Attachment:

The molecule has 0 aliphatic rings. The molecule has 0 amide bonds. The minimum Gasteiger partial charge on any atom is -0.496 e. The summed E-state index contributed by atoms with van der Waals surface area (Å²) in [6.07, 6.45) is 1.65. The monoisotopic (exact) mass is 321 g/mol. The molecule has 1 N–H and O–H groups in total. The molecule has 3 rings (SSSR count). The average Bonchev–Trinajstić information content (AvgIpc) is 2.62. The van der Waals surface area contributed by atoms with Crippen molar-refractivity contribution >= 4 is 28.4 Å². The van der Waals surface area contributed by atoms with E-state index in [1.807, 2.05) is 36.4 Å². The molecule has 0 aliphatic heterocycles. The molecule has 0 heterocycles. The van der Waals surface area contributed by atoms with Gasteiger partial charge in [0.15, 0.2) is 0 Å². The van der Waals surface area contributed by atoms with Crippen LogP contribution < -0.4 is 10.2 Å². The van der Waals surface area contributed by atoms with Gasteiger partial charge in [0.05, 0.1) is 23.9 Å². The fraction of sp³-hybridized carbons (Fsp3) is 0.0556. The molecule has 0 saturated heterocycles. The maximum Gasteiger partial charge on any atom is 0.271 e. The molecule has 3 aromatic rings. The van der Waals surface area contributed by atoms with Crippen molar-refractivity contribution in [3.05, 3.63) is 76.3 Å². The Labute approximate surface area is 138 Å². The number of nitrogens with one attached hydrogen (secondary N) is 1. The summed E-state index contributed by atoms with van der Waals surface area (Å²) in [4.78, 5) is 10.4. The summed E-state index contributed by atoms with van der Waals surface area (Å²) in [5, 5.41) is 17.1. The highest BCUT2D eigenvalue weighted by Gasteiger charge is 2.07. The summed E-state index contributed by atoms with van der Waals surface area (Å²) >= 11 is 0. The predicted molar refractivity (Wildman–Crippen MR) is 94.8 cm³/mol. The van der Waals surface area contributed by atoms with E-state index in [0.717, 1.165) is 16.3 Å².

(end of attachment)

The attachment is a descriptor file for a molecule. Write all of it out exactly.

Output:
The molecule has 0 aliphatic rings. The molecule has 0 amide bonds. The minimum Gasteiger partial charge on any atom is -0.496 e. The summed E-state index contributed by atoms with van der Waals surface area (Å²) in [6.07, 6.45) is 1.65. The monoisotopic (exact) mass is 321 g/mol. The molecule has 1 N–H and O–H groups in total. The molecule has 3 rings (SSSR count). The average Bonchev–Trinajstić information content (AvgIpc) is 2.62. The van der Waals surface area contributed by atoms with Crippen molar-refractivity contribution >= 4 is 28.4 Å². The van der Waals surface area contributed by atoms with E-state index in [1.807, 2.05) is 36.4 Å². The molecule has 0 aliphatic heterocycles. The molecule has 0 heterocycles. The van der Waals surface area contributed by atoms with Gasteiger partial charge in [0.15, 0.2) is 0 Å². The van der Waals surface area contributed by atoms with Crippen LogP contribution < -0.4 is 10.2 Å². The van der Waals surface area contributed by atoms with Gasteiger partial charge in [0.05, 0.1) is 23.9 Å². The fraction of sp³-hybridized carbons (Fsp3) is 0.0556. The molecule has 0 saturated heterocycles. The maximum Gasteiger partial charge on any atom is 0.271 e. The molecule has 3 aromatic rings. The van der Waals surface area contributed by atoms with Crippen molar-refractivity contribution in [3.05, 3.63) is 76.3 Å². The Labute approximate surface area is 138 Å². The number of nitrogens with one attached hydrogen (secondary N) is 1. The summed E-state index contributed by atoms with van der Waals surface area (Å²) in [4.78, 5) is 10.4. The summed E-state index contributed by atoms with van der Waals surface area (Å²) in [5, 5.41) is 17.1. The highest BCUT2D eigenvalue weighted by Gasteiger charge is 2.07. The summed E-state index contributed by atoms with van der Waals surface area (Å²) >= 11 is 0. The predicted molar refractivity (Wildman–Crippen MR) is 94.8 cm³/mol. The van der Waals surface area contributed by atoms with E-state index in [0.717, 1.165) is 16.3 Å².